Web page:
Intimate Relationships

Intimate Relationships

Name me one issue that causes more people more confusion and pain—and more hope and joy—than intimate relationships.

I don’t generally work with couples in my practice. I tend to work with individuals, but we often talk about hopes, dreams, difficulties, and conflicts in that person’s intimate relationships.

This work opens up awareness of the underlying patterns that may plague a client’s relationships. It takes some time to sort this material out. For example, the client’s relationship with mother or father while growing up usually shows up in this process. The way we relate to an intimate partner has a lot to do with how we related to our first loves—our parents!

Feeling judged, disappointed, neglected, rejected, or abandoned by your partner? Does that feel familiar? It could be that you’ve ended up with someone who triggers old feelings that mom or dad brought up for you. We all tend to repeat the past unconsciously.

Do you continually seek the perfect soul mate to the point that you give up on relationships without giving them a real chance? It could be that you are unknowingly trying to re-create a perfect relationship that you had—or didn’t have but longed to have—with mom or dad.

Did you experience trauma of some kind when you were a child or adolescent? Do you find that those old hurts intrude on your current relationships? You’re not alone if you do.

Of course, it’s not this simple at all. It’s complicated on many levels, but I’m offering examples of common issues.

We seem wired to seek a special partner in life, and we pour a lot of longing and expectation into finding this mate. In fact, take a look around, and you’ll see that there’s a whole industry of self-help, special therapies, couples’ counseling methods, and workshops that promise to fix this very human conflict around achieving fulfillment in an intimate relationship.

Have you ever noticed how often (I’m not saying always) the hoped-for fulfillment seems to exist on the other side of a gulf we can’t seem to cross? It’s as though we stand over here on this side of the gulf, with longings for what we believe must exist over there, on the other side.

We cling to an idea of how a relationship is supposed to be, and we don’t live in the actual reality, right here, right now, of our relationship. Real relationships are messy—full of contradictions, and include happiness and frustration, aliveness and boredom, health and illness, fulfillment and disappointment, and togetherness and separation.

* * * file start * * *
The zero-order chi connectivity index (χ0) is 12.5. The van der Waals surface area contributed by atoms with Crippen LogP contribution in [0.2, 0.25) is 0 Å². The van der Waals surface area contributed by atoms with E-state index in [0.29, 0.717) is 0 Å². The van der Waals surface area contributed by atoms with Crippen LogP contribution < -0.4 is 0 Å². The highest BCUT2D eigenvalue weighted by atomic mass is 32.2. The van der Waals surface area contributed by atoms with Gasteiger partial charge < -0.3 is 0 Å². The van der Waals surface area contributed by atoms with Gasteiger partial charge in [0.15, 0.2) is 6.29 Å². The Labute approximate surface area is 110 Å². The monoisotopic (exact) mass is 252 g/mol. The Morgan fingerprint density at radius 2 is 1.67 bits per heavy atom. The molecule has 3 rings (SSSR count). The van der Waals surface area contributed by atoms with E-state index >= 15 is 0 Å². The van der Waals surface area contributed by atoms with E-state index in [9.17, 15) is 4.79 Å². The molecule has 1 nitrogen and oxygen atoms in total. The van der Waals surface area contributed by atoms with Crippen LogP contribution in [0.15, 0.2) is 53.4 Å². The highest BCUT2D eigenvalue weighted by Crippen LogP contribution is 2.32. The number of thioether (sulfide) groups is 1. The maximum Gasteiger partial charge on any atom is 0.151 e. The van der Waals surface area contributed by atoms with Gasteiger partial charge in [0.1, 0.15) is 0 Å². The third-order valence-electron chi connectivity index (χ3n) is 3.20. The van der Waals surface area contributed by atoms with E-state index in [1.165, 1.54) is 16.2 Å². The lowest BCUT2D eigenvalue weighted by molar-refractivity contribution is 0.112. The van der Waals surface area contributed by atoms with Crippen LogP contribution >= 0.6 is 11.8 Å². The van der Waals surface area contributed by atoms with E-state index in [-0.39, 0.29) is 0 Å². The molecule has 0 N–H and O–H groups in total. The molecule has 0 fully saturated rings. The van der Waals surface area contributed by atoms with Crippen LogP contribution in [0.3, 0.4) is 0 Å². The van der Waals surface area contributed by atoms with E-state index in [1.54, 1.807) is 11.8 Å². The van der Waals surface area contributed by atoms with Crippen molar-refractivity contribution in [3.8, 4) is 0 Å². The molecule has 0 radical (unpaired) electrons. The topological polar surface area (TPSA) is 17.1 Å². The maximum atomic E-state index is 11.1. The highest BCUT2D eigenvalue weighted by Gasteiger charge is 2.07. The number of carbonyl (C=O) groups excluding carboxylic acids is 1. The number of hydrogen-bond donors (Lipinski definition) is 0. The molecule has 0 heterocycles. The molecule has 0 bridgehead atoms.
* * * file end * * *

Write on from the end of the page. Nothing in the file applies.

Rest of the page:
When I work with a client, our conversations often spend at least some time on questions of how to be in an intimate relationship that challenges, stimulates, and meets basic desires. Sorting this all through helps the client discover what he or she wants and doesn’t want, how to avoid sabotaging good relationships, and how to avoid getting stuck in bad ones. It also helps the client discover how to ground a healthy relationship with another person in a healthy relationship with his or her own self.

Preferring “The Given”

There is an important phrase from the author Charles Williams (a friend of JRR Tolkien and CS Lewis) that I have remembered for years, especially when I have not gotten what I wanted, or have struggled to know and fulfill what I really want.

He speaks of “preferring the given.”

What does it mean to prefer what actually happens in our lives, rather than to cling to what we wish would happen?

For the most part, most of us spend most of our time wishing for things to be otherwise than they actually are. Jobs. Relationships. World events. Health concerns. Traffic. Whatever.

You could imagine preferring what happens, what is “given,” as a passive stance, as letting things happen instead of actively engaging and making changes. But that is not what Williams meant.

To prefer in this case is an active choice. It is to adopt an open stance to the world, to what comes into our lives. We don’t have to like things that feel bad–getting fired or dumped or hit with the flu–and preferring the given does not mean turning away from dark emotions. It doesn’t mean pretending that we are not hurt, angry, or grieving.

Imagine instead not having to like the bad stuff at all, not having to make anything nice or better when it really isn’t, but also standing with both feet planted on the ground, and facing what really is. So much of our energy typically goes into the frantic attempt to make things different, even the things that cannot be changed. What if that energy were freed up for other uses?

Sometimes we find that after releasing into life as it actually is, and actively choosing to face what happens both when we like it and when we don’t, then paradoxically the deep changes that we long for begin to come. It is as if our need to be (or to delude ourselves into believing that we are) in control creates a tight knot of feelings and thoughts and patterns that keep us bound up.

Nothing can move significantly if it is bound up. Preferring the given has the potential to create a clearer seeing, a spaciousness, and an open heart, and these shifts can loosen the knot in us that prevents our development from moving forward.

The center out of which we live can then shift from the “I” we thought knew the answers, or had the right plan, to another “I” in us that resides in a deeper place, and out of this deeper place a life and a self can emerge that feels more fulfilling, more authentic, and more trustworthy in the long run.

Charles Williams:

Charles Williams